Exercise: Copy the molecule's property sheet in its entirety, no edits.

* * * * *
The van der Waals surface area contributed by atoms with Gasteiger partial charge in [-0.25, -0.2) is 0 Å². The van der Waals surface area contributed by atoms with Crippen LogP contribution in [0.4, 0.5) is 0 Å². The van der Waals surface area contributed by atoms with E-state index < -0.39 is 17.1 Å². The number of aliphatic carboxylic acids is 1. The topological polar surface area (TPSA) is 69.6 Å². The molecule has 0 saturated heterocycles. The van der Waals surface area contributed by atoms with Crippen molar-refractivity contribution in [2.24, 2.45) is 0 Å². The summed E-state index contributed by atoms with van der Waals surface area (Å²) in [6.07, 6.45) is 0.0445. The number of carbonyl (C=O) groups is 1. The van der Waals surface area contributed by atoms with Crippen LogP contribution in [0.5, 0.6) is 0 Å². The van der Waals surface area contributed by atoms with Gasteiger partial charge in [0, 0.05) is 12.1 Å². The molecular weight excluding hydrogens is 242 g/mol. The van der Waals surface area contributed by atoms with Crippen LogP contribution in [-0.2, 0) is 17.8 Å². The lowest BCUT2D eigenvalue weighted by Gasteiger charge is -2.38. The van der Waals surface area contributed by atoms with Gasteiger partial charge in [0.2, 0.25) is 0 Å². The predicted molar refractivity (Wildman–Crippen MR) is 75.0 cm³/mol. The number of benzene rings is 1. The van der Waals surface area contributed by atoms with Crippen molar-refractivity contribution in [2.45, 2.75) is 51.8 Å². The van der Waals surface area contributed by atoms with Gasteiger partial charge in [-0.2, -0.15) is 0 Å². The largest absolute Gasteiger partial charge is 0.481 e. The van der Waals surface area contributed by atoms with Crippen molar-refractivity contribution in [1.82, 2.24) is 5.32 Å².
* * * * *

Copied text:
The van der Waals surface area contributed by atoms with Gasteiger partial charge in [-0.25, -0.2) is 0 Å². The van der Waals surface area contributed by atoms with Crippen LogP contribution in [0.4, 0.5) is 0 Å². The van der Waals surface area contributed by atoms with E-state index < -0.39 is 17.1 Å². The number of aliphatic carboxylic acids is 1. The topological polar surface area (TPSA) is 69.6 Å². The molecule has 0 saturated heterocycles. The van der Waals surface area contributed by atoms with Crippen molar-refractivity contribution in [2.24, 2.45) is 0 Å². The summed E-state index contributed by atoms with van der Waals surface area (Å²) in [6.07, 6.45) is 0.0445. The number of carbonyl (C=O) groups is 1. The van der Waals surface area contributed by atoms with Crippen LogP contribution in [0.5, 0.6) is 0 Å². The van der Waals surface area contributed by atoms with Gasteiger partial charge in [0, 0.05) is 12.1 Å². The molecular weight excluding hydrogens is 242 g/mol. The van der Waals surface area contributed by atoms with Crippen LogP contribution in [-0.2, 0) is 17.8 Å². The lowest BCUT2D eigenvalue weighted by Gasteiger charge is -2.38. The van der Waals surface area contributed by atoms with Gasteiger partial charge in [0.2, 0.25) is 0 Å². The predicted molar refractivity (Wildman–Crippen MR) is 75.0 cm³/mol. The number of benzene rings is 1. The van der Waals surface area contributed by atoms with Crippen molar-refractivity contribution in [2.45, 2.75) is 51.8 Å². The van der Waals surface area contributed by atoms with Gasteiger partial charge in [-0.2, -0.15) is 0 Å². The largest absolute Gasteiger partial charge is 0.481 e. The van der Waals surface area contributed by atoms with Crippen molar-refractivity contribution in [1.82, 2.24) is 5.32 Å².